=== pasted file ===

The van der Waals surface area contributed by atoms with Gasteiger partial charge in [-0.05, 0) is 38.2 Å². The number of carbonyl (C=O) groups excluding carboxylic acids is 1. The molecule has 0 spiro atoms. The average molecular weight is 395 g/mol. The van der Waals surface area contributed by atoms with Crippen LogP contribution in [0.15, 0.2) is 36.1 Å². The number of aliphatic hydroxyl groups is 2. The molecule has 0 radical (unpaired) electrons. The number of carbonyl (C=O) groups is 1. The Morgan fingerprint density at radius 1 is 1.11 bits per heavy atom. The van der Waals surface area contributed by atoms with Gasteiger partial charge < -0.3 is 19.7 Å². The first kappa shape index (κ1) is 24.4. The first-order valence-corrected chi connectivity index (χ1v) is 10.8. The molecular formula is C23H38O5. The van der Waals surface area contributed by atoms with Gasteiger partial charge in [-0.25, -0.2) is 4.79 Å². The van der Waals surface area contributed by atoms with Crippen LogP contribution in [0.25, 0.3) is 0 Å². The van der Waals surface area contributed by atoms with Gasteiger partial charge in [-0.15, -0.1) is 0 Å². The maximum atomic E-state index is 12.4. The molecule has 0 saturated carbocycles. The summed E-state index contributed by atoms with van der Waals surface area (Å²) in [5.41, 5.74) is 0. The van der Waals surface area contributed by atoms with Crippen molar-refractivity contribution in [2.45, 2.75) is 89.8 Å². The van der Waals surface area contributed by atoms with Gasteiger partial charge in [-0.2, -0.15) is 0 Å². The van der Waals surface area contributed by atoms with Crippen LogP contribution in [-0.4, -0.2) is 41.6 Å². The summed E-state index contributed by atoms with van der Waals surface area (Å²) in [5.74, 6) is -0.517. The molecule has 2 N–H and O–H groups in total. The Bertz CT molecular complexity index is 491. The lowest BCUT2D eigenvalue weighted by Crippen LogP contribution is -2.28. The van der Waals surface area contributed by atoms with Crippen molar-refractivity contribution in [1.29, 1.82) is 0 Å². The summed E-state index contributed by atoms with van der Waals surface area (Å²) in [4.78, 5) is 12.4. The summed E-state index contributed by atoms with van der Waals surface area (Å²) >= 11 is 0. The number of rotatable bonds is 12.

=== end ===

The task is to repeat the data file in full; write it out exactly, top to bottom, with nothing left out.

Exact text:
The van der Waals surface area contributed by atoms with Gasteiger partial charge in [-0.05, 0) is 38.2 Å². The number of carbonyl (C=O) groups excluding carboxylic acids is 1. The molecule has 0 spiro atoms. The average molecular weight is 395 g/mol. The van der Waals surface area contributed by atoms with Crippen LogP contribution in [0.15, 0.2) is 36.1 Å². The number of aliphatic hydroxyl groups is 2. The molecule has 0 radical (unpaired) electrons. The number of carbonyl (C=O) groups is 1. The Morgan fingerprint density at radius 1 is 1.11 bits per heavy atom. The van der Waals surface area contributed by atoms with Gasteiger partial charge < -0.3 is 19.7 Å². The first kappa shape index (κ1) is 24.4. The first-order valence-corrected chi connectivity index (χ1v) is 10.8. The molecular formula is C23H38O5. The van der Waals surface area contributed by atoms with Gasteiger partial charge in [-0.25, -0.2) is 4.79 Å². The van der Waals surface area contributed by atoms with Crippen LogP contribution in [0.25, 0.3) is 0 Å². The van der Waals surface area contributed by atoms with Gasteiger partial charge in [-0.15, -0.1) is 0 Å². The maximum atomic E-state index is 12.4. The molecule has 0 saturated carbocycles. The summed E-state index contributed by atoms with van der Waals surface area (Å²) in [5.41, 5.74) is 0. The van der Waals surface area contributed by atoms with Crippen molar-refractivity contribution in [2.45, 2.75) is 89.8 Å². The van der Waals surface area contributed by atoms with Gasteiger partial charge in [-0.2, -0.15) is 0 Å². The van der Waals surface area contributed by atoms with Crippen LogP contribution in [-0.4, -0.2) is 41.6 Å². The summed E-state index contributed by atoms with van der Waals surface area (Å²) in [5.74, 6) is -0.517. The molecule has 2 N–H and O–H groups in total. The Bertz CT molecular complexity index is 491. The lowest BCUT2D eigenvalue weighted by Crippen LogP contribution is -2.28. The van der Waals surface area contributed by atoms with Crippen molar-refractivity contribution in [1.29, 1.82) is 0 Å². The summed E-state index contributed by atoms with van der Waals surface area (Å²) in [4.78, 5) is 12.4. The summed E-state index contributed by atoms with van der Waals surface area (Å²) >= 11 is 0. The number of rotatable bonds is 12.